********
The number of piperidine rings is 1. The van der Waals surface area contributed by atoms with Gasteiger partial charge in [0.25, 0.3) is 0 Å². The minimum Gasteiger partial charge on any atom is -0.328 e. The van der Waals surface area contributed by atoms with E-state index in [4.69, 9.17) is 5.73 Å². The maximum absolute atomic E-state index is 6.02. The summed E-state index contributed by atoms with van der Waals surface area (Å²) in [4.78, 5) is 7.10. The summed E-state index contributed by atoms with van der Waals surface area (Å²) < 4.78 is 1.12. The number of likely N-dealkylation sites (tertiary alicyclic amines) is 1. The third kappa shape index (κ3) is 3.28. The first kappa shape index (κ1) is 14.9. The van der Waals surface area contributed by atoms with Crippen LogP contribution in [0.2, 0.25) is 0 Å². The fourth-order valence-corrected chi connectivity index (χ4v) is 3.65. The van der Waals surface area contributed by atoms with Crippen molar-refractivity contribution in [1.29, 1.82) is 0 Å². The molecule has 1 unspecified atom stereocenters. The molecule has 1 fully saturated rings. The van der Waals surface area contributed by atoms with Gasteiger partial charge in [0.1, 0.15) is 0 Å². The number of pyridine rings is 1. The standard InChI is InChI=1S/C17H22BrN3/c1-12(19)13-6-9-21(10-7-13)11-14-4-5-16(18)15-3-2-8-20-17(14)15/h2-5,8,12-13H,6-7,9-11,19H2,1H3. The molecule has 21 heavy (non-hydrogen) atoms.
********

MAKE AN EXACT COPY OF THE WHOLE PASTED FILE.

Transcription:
The number of piperidine rings is 1. The van der Waals surface area contributed by atoms with Gasteiger partial charge in [0.25, 0.3) is 0 Å². The minimum Gasteiger partial charge on any atom is -0.328 e. The van der Waals surface area contributed by atoms with E-state index in [4.69, 9.17) is 5.73 Å². The maximum absolute atomic E-state index is 6.02. The summed E-state index contributed by atoms with van der Waals surface area (Å²) in [4.78, 5) is 7.10. The summed E-state index contributed by atoms with van der Waals surface area (Å²) < 4.78 is 1.12. The number of likely N-dealkylation sites (tertiary alicyclic amines) is 1. The third kappa shape index (κ3) is 3.28. The first kappa shape index (κ1) is 14.9. The van der Waals surface area contributed by atoms with Crippen LogP contribution in [0.2, 0.25) is 0 Å². The fourth-order valence-corrected chi connectivity index (χ4v) is 3.65. The van der Waals surface area contributed by atoms with Crippen molar-refractivity contribution in [1.29, 1.82) is 0 Å². The molecule has 1 unspecified atom stereocenters. The molecule has 1 fully saturated rings. The van der Waals surface area contributed by atoms with Gasteiger partial charge in [0.1, 0.15) is 0 Å². The number of pyridine rings is 1. The standard InChI is InChI=1S/C17H22BrN3/c1-12(19)13-6-9-21(10-7-13)11-14-4-5-16(18)15-3-2-8-20-17(14)15/h2-5,8,12-13H,6-7,9-11,19H2,1H3. The molecule has 21 heavy (non-hydrogen) atoms.